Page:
Every drop counts: Ribault Garden Club gathers to discuss water conservation


Water conservation issues facing the local community was the focus of the Ribault Garden Club’s annual “Coffee and Program” breakfast meeting held Sept. 22 in Jacksonville Beach.

“This time of year is always exciting because it’s the first group meeting of the year,” said Eileen Zebroski, a youth garden coordinator and club member. “It’s a time of catching up because many of us are seeing one another for the first time in a year. But it’s also important because we’ll be discussing things that affect all of us.”

The meeting continued the club’s tradition of discussing a subject of environmental studies with special guest Deirdre Irwin, water conservation coordinator of St. Johns River Water Management District (SJRWMD).

Irwin urged the members to think of what they can do in the present to stave off overuse.

Irwin said Jacksonville's population is expected to grow significantly.

“We don’t want to wait until it’s too late," she said. "It’s better to know 15 years early on why conservation is important right now.”

Irwin offered several tips, suggestions and resources for local residents to encourage conservation habits while also recognizing some of the challenges of water conservation.

“Some people underestimate just how difficult it can be to save water because the change isn’t immediately beneficial to them,” she said. “Saving water can be costly. Effective water conservation sometimes requires buying new appliances and changing our own behavior – but it’s important because we’re relying heavily on conservation.”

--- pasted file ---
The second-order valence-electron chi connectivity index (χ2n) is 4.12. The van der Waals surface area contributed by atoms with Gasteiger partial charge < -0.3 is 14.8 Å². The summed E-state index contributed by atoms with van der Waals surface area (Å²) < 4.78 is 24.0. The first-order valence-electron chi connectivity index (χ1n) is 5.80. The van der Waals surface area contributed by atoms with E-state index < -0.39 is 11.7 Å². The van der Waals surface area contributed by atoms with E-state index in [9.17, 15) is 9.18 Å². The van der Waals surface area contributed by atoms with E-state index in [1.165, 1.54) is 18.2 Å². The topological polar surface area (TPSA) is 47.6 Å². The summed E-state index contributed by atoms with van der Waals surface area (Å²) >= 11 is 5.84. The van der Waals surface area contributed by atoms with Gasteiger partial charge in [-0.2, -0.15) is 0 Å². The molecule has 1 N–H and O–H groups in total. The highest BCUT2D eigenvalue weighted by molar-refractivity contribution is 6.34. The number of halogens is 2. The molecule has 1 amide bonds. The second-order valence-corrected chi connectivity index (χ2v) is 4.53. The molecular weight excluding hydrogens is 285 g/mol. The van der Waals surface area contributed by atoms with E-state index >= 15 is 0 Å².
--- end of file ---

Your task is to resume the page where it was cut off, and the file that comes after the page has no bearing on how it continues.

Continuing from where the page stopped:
Invest in “sense” – Irwin suggested investing in EPA WaterSense labeled fixtures to aid conservation in the home. Products with the label meet the EPA’s specifications for efficiency and are backed by testing and certification.

Irrigate less – Irrigation systems are among the biggest uses of water in St. Johns County. Irwin addressed a frequently overlooked aspect of water conservation by focusing on the ways outdoor usage is costing residents.

“It just doesn’t make sense to irrigate every single day,” she said, suggesting that during the dormant season irrigation could be reduced to as little as once per week. “Even with advanced irrigation systems, it’s possible to overuse water.”

To remedy this problem, Irwin recommended more efficient means of maintaining gardens and lawns with micro-irrigation, the practice of watering only the areas that need it while avoiding things (such as mulch) that don’t.

Water-wise landscaping – Irwin also noted a major source of inefficient irrigation practices: impractical landscaping. Site-appropriate landscaping choices such as planting vegetation native to the area, increasing the areas of shade in large yards to avoid overwatering plants and reducing areas of irrigated turf were a few tips presented. “Groundcovers” such as African Lily, Holly Fern and Mondo Grass fare well in shady areas, while trees like Crapemyrtle and Shumard Oaks provide shade without looking “out of place” in yards.

Form new habits – Irwin encouraged behavioral changes for more efficient water usage.

Things such as turning the faucet off when brushing teeth, running dishwashers only when they’re full, checking and fixing leaks, setting clothes washers for the appropriate load size and filling bathtubs to one-third are small yet immediate ways to reduce individual water usage.

“Be aware of overuse, of our resources and their limits and how simple changes can make a big difference,” she said. “I truly believe that if everyone does their part, we can make a difference.”